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Can people run their businesses without your product? Probably. It’s theoretically possible to operate a business without your software or service offering. But to keep your business actually flourishing, your customers must conclude that they “need” your products and services.
That’s what marketing tactics are all about, isn’t it? Convincing your prospects that whatever it is you have to offer is something they need to make their goals achievable. But how you go about creating this need is what matters.
You can help give your prospects a push in the right direction through a number of digital marketing tactics. And while it’s easy to tweak a landing page, a call to action, or restructure your shipping policy, none of these actions will move the needle if your target audience doesn’t know about you.
So, before we dive into how to create that need and sense of urgency, let’s first touch on tapping into your customer base, so you know who you’re creating urgency for.
Advertising analytics are widely available, and you can learn quite a bit about what marketing tactics work and what do not by using free basic services. You may choose to delve deeper and purchase more advanced analytics capabilities, but regardless, you must commit to understanding the story your analytics tell.
Learning where your website traffic comes from gives you valuable insight into the traffic resources you should prioritize during an upcoming marketing push. And it’s not just “traffic” you’re interested in, but relevant traffic, or the kind that leads to a higher conversion rate. One route may bring in high numbers of people who don’t buy your product, while another may bring in fewer visitors, many of whom buy your product. Identifying the sources of your valuable traffic can give you an idea of what understanding that audience has of your brand and product, how you’ll want to guide them on your site, and the kind of email marketing campaign you should be sending them.
And while advertising analytics are powerful and should be regularly re-examined, there is much to be said about old-school consumer research. Email surveys are a great way to determine your customers’ main pain points so you can craft better marketing materials and content to address those pain points. And when it comes to creating a sense of urgency, it’s extremely helpful to understand what kinds of things matter most to them.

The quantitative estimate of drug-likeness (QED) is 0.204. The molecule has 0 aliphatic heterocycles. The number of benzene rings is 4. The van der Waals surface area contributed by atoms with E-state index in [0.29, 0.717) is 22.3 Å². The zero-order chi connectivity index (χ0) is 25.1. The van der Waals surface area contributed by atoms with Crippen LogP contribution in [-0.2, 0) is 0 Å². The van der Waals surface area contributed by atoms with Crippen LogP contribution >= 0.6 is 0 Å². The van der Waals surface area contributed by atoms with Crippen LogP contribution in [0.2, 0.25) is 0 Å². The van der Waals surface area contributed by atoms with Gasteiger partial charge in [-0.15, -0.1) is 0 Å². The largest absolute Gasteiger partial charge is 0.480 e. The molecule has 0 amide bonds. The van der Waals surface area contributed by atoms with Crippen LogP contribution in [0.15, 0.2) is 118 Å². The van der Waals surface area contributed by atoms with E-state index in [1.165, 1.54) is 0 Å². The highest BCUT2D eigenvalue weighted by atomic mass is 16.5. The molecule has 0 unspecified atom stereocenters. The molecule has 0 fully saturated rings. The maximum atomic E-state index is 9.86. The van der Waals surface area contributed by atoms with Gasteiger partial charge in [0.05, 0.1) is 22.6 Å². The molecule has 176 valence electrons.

For instance, let’s say your audience’s biggest concern is finding a tool that measures the success of their social media campaigns. And even though your company offers a variety of services, it would make sense for you to create urgency around your social media scheduling and analytics tool.
This is where a certain amount of A/B testing will be necessary. Various page elements can have different effects. For some businesses, countdown timers showing how much time is left to enjoy a deal can prompt a sense of need and lead to more conversions. For others, a scroll or series of pop-ups in a corner indicating that a customer has just purchased something can prompt anxiousness to engage and drive a conversion. A simple message reminding customers of free shipping may increase conversions without the need to do anything else. But it’s essential that you test these elements to see which ones make a difference rather than just throwing them all on the page and hoping some of them will work.
Price anchoring doesn’t necessarily stimulate need, but it makes customers feel good about their choice. One of the primary reasons for shopping cart abandonment is getting to the checkout page only to see a litany of fees customers hadn’t known about before. People want to know as soon as possible how much their card will be charged. They’re less interested in the cost of the item, the hook-up fee, taxes, and other nickel-and-dime inconveniences. When customers arrive at the final checkout page, believing they know how much they’re spending, don’t spring a bunch of new costs on them.
On some level, we know we can get by without every product or service that promises to solve our problems in an easier, faster, more efficient way. But, we don’t want to miss out, especially if we think our peers and competitors are enjoying an advantage we aren’t.
Sending promo emails that use language like “Don’t miss out!” or “You don’t want to miss out on this amazing limited offer!” can be all it takes to instill enough FOMO to encourage a purchase. However, the key lies in making sure that the excitement your inciting matches the offer. Make sure that whatever you’re promoting by using the FOMO tactic will actually provide value to the consumer, otherwise there won’t be any FOMO at all.
Ultimately, creating urgency starts with understanding your customer thoroughly and understanding how your best customers arrive at your site, looking to buy. Use that knowledge to guide you on what to promote, and essentially what to create urgency around. Then, try different tactics to see what yields the most success.
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